Quick-win transport solutions in the region could transform the North's economy, a leading think tank argues, calling on the Chancellor to evidence funding commitments in the upcoming Spending Review.
While major projects such as Northern Powerhouse Rail are "essential" to bringing transport into the 21st century, IPPR North has said, such schemes could take decades to deliver.
Smaller, short-term improvements such as a new Parkway rail station for Leeds Bradford Airport, it argues, could bring a huge boost to transforming the North's economy.
“Often the focus on Northern transport is about the big-ticket projects which will transform our economy in the longer term, and the Government must commit to these, as well as completing long-awaited programmes like the Northern Hub," said Luke Raikes, report author and senior research fellow at IPPR North. "But today we are highlighting the value of smaller-scale projects and the transformative effect they can have much sooner.
"These relatively inexpensive projects could be quick to deliver and could make a real difference for the people of the North."
Mr Raikes, arguing that the Government must use its spending review to allocate and devolve a £400m project development fund, added: “The North can bring these plans forward but needs the resources and commitment from Government to do so."
Outlining examples of "quick win" projects that could start as early as next year, IPPR North has highlighted schemes including the development of hydrogen trains for the Tees Valley, and bringing in new transport management technology to improve air quality.
In Yorkshire, it found, building a long-awaited new Parkway rail station for Leeds Bradford Airport could expand the region's connectivity across the country and worldwide.
A consultation is currently underway over the plans, which would see a new railway station built on the existing Leeds - Harrogate train line, with a spur road to the airport.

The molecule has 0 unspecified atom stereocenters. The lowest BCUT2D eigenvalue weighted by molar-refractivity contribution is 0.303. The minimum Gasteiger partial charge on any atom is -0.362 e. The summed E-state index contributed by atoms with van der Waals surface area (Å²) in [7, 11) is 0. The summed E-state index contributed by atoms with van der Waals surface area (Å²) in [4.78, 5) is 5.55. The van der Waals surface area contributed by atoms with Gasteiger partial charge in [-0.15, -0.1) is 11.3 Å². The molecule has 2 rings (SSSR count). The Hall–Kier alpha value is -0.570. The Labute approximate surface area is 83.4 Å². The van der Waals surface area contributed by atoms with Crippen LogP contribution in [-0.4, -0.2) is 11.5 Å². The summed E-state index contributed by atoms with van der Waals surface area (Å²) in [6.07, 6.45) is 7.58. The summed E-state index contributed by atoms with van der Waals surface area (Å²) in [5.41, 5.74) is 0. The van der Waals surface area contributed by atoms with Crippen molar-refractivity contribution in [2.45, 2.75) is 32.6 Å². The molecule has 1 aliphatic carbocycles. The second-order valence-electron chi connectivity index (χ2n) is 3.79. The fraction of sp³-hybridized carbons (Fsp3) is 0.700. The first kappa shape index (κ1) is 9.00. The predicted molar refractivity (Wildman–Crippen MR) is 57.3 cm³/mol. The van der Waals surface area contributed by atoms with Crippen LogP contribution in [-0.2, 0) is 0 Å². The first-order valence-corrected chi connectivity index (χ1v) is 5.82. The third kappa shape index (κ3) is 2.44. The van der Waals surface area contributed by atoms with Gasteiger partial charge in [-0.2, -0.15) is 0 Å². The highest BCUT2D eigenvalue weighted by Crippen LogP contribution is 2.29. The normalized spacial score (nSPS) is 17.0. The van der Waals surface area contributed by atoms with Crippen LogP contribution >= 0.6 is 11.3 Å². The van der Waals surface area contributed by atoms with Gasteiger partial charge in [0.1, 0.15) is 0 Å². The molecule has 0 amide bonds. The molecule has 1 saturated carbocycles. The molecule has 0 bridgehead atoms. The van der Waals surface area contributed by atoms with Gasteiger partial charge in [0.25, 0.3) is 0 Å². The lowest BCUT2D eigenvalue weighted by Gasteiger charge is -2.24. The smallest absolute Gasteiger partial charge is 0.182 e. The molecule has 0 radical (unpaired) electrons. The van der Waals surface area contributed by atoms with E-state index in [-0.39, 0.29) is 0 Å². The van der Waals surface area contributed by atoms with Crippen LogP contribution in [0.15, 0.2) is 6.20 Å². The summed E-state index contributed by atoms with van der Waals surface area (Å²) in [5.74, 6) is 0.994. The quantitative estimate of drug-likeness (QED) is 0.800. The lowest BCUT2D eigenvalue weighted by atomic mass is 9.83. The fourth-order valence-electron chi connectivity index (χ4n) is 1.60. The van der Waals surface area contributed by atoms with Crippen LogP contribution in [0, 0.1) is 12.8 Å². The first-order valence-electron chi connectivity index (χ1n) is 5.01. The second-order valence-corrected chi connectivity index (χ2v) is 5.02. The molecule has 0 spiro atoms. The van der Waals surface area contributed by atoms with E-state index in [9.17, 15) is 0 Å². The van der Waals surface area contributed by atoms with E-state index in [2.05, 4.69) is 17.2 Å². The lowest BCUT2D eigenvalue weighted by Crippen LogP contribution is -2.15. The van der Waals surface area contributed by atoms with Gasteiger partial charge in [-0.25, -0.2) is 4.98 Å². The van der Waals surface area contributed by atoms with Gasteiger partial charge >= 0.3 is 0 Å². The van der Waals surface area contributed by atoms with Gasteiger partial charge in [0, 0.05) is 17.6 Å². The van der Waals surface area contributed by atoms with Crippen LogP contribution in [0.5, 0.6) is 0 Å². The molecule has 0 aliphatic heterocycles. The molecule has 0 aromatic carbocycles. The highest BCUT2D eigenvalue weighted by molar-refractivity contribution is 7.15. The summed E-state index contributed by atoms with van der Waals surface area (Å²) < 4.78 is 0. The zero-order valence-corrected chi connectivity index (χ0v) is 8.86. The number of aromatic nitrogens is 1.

Coun Judith Blake, lead on transport for the West Yorkshire Combined Authority and leader of Leeds City Council, backed calls for funding commitments.
“This report adds to the already compelling case for significant investment in transport in the North of England to unlock our full economic potential in a way that delivers for all our communities," she said.
“We need Government to continue to invest so we can keep the momentum going and fund both quick wins across the North and the development work for the longer term projects.”
The Chancellor, in the Spring Statement on Wednesday, confirmed Government will hold a spending review ahead of the summer recess, to conclude alongside the Autumn Budget.
This was, he added: "assuming a Brexit deal is agreed over the next few weeks and the uncertainty that is hanging over our economy is lifted".
And Liz Truss, the chief secretary to the Treasury, warned this weekend that too much public money is being spent on "white elephant" infrastructure projects.
"I'm in favour of gritty infrastructure," she said in an interview with The Times, suggesting that the Treasury may look to smaller ideas to ensure practical changes.
"The two most crowded train lines in the country are commuter routes going into Manchester. Sometimes we look at the big sexy shiny stuff, and we need to spend more time looking at how everybody is getting to work each day."